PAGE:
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Author Comment

by:krisjohn
ID: 17906581
The drives check out fine through the verify disc program.
How do I enter the bios?
Do you think that info is stored in a place other than the card, so switching cards is not a problem?
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Author Comment

by:krisjohn
ID: 17907161
Here’s another strange thing that I discovered.
3 drives in the Raid 0 array—in the drive menu for the computer they show up as:
Drive 0 SATA—Controller=Serial ATA
Drive 1 SATA—Controller =Serial ATA
Drive 2 PATA—Controller=Parallel ATA
                           (Port=PATA-0 IDE1 Master)

How can this be?
All three drives are plugged into the Serial ATA and it takes all three to make the array.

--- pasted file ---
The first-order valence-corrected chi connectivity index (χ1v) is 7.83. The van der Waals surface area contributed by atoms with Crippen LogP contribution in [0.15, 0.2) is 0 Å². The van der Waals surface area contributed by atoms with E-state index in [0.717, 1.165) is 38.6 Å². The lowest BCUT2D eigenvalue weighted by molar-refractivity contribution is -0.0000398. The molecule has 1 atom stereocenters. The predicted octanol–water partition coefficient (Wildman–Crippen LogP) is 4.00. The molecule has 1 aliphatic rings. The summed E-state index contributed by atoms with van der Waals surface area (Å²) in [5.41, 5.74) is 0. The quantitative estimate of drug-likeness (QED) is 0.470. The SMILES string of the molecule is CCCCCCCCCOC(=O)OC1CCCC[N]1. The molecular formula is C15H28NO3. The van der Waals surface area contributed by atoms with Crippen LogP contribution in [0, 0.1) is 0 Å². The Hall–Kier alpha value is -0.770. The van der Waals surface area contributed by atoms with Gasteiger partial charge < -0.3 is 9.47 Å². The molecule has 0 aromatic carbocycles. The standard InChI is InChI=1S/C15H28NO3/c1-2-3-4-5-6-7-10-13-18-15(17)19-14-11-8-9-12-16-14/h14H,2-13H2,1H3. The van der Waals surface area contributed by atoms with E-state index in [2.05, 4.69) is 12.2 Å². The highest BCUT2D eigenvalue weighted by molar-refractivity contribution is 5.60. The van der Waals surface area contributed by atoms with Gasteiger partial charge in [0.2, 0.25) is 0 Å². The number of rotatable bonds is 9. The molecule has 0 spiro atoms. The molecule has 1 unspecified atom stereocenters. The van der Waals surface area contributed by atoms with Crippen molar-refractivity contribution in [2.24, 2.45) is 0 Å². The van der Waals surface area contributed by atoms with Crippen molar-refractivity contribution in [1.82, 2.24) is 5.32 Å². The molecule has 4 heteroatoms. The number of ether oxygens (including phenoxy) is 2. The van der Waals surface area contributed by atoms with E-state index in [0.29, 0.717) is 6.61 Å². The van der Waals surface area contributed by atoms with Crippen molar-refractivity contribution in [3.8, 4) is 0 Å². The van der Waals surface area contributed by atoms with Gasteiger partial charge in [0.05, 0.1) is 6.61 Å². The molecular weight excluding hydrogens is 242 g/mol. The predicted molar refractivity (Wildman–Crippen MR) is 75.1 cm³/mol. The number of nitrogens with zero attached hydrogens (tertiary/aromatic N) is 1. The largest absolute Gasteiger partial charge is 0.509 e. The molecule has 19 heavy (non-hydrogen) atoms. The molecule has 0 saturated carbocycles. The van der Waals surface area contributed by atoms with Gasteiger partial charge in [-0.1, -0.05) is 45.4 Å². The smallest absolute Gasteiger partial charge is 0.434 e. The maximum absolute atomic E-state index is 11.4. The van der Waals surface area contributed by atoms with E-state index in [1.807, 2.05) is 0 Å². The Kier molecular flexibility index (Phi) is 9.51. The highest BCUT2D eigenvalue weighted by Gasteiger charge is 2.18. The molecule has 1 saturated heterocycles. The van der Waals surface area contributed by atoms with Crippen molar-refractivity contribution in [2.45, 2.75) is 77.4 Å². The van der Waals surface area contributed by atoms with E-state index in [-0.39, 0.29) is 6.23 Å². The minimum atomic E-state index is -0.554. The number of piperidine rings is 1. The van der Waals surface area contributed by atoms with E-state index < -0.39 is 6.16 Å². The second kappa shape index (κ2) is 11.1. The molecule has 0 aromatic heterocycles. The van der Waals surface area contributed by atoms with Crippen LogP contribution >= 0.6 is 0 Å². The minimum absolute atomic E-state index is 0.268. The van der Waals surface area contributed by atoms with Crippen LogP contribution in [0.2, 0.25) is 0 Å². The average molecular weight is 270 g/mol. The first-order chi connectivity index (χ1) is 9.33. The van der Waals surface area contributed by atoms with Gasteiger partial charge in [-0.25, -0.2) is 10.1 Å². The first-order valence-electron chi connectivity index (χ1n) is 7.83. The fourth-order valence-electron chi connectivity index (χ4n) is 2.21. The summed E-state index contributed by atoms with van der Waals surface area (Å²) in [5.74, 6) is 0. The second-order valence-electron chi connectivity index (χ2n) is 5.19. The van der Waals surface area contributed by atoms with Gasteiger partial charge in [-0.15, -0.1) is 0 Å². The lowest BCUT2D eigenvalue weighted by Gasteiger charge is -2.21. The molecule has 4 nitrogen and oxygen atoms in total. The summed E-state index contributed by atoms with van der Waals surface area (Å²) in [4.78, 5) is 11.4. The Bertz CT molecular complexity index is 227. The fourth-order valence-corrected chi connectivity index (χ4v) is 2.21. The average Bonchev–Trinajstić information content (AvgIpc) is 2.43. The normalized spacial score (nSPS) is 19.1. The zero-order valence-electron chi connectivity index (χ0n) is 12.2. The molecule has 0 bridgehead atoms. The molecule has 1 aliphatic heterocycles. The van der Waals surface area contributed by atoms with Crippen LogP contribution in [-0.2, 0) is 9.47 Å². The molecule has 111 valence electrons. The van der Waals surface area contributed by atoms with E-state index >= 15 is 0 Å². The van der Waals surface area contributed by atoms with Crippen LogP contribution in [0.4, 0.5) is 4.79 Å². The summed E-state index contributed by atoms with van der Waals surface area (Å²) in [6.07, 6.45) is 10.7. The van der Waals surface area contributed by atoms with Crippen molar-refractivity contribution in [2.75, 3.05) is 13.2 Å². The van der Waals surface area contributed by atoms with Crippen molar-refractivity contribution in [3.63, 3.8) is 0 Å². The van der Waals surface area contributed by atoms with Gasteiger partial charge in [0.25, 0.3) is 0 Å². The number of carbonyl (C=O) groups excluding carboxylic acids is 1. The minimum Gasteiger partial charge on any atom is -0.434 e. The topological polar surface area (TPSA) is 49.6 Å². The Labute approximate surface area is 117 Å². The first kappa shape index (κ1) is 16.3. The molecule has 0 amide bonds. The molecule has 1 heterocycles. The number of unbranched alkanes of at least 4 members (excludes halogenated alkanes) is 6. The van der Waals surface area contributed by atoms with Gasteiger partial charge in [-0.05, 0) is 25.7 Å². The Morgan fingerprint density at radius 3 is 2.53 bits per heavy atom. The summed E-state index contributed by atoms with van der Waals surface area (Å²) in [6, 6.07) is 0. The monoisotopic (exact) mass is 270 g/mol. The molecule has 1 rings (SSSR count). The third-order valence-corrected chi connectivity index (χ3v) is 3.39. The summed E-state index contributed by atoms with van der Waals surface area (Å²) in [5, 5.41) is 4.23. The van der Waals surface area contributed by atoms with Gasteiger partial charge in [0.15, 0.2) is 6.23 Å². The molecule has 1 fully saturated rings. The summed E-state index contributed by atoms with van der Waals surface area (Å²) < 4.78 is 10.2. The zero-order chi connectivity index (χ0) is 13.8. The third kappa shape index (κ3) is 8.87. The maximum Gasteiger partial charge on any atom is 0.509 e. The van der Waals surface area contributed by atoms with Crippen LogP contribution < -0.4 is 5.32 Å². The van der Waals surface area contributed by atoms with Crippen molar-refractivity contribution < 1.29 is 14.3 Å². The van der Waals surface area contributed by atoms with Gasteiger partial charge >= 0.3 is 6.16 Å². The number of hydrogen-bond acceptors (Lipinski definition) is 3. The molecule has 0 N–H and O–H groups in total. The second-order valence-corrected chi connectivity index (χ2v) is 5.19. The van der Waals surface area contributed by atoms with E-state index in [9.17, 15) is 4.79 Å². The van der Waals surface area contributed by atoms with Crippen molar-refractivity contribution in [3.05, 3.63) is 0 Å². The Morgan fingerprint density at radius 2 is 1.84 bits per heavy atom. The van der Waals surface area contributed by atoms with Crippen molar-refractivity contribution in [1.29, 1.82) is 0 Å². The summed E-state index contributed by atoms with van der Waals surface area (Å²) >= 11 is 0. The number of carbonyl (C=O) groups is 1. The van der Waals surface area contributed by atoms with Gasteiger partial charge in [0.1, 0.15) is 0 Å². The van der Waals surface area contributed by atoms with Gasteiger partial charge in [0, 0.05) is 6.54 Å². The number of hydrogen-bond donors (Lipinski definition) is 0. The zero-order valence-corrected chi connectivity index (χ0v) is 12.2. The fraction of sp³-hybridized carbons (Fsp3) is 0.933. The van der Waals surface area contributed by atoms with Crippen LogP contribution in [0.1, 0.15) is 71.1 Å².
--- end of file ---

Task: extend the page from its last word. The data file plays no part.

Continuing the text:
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Expert Comment

by:jamietoner
ID: 17909877
That sounds like the system bios not the controller bios, to get into the controller bios you would need to press ctrl+A the option will be right after the bios splash screen. Arnold is correct the array onfo should have been stored on the controller nad the drives so the replacement controller should have loaded the config from the drives. Possible its not booting because of an nvram error in which case you would need to go into the controllers bios and load the config from the drives, then it should detect the array.